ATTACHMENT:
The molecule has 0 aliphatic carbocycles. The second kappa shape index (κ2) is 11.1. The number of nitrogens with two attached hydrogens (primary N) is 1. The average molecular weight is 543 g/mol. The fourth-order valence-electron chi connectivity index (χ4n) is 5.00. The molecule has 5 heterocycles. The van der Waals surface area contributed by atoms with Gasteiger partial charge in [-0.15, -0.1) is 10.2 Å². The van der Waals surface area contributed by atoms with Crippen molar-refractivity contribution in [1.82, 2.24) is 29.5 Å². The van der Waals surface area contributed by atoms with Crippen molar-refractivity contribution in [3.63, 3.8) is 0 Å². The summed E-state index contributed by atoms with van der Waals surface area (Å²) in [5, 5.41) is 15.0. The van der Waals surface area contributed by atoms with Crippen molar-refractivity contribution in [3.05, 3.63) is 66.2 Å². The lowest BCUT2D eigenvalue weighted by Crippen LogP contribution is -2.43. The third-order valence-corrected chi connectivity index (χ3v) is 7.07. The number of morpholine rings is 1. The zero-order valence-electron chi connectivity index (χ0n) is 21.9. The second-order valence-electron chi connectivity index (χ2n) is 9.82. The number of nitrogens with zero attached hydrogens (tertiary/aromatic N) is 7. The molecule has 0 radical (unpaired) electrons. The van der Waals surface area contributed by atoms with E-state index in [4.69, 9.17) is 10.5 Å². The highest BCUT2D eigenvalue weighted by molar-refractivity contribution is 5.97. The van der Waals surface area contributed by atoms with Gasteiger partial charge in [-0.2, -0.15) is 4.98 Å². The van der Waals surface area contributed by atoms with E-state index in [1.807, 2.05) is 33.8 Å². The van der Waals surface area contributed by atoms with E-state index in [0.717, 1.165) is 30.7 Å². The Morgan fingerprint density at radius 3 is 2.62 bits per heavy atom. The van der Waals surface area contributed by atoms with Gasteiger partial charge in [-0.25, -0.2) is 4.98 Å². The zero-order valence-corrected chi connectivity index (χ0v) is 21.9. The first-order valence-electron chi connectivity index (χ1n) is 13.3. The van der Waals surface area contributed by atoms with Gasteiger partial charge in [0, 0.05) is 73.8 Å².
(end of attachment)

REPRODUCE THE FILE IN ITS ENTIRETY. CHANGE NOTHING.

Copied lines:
The molecule has 0 aliphatic carbocycles. The second kappa shape index (κ2) is 11.1. The number of nitrogens with two attached hydrogens (primary N) is 1. The average molecular weight is 543 g/mol. The fourth-order valence-electron chi connectivity index (χ4n) is 5.00. The molecule has 5 heterocycles. The van der Waals surface area contributed by atoms with Gasteiger partial charge in [-0.15, -0.1) is 10.2 Å². The van der Waals surface area contributed by atoms with Crippen molar-refractivity contribution in [1.82, 2.24) is 29.5 Å². The van der Waals surface area contributed by atoms with Crippen molar-refractivity contribution in [3.63, 3.8) is 0 Å². The summed E-state index contributed by atoms with van der Waals surface area (Å²) in [5, 5.41) is 15.0. The van der Waals surface area contributed by atoms with Crippen molar-refractivity contribution in [3.05, 3.63) is 66.2 Å². The lowest BCUT2D eigenvalue weighted by Crippen LogP contribution is -2.43. The third-order valence-corrected chi connectivity index (χ3v) is 7.07. The number of morpholine rings is 1. The zero-order valence-electron chi connectivity index (χ0n) is 21.9. The second-order valence-electron chi connectivity index (χ2n) is 9.82. The number of nitrogens with zero attached hydrogens (tertiary/aromatic N) is 7. The molecule has 0 radical (unpaired) electrons. The van der Waals surface area contributed by atoms with E-state index in [4.69, 9.17) is 10.5 Å². The highest BCUT2D eigenvalue weighted by molar-refractivity contribution is 5.97. The van der Waals surface area contributed by atoms with Gasteiger partial charge in [-0.2, -0.15) is 4.98 Å². The van der Waals surface area contributed by atoms with E-state index in [1.807, 2.05) is 33.8 Å². The van der Waals surface area contributed by atoms with E-state index in [0.717, 1.165) is 30.7 Å². The Morgan fingerprint density at radius 3 is 2.62 bits per heavy atom. The van der Waals surface area contributed by atoms with Gasteiger partial charge in [-0.25, -0.2) is 4.98 Å². The zero-order valence-corrected chi connectivity index (χ0v) is 21.9. The first-order valence-electron chi connectivity index (χ1n) is 13.3. The van der Waals surface area contributed by atoms with Gasteiger partial charge in [0, 0.05) is 73.8 Å².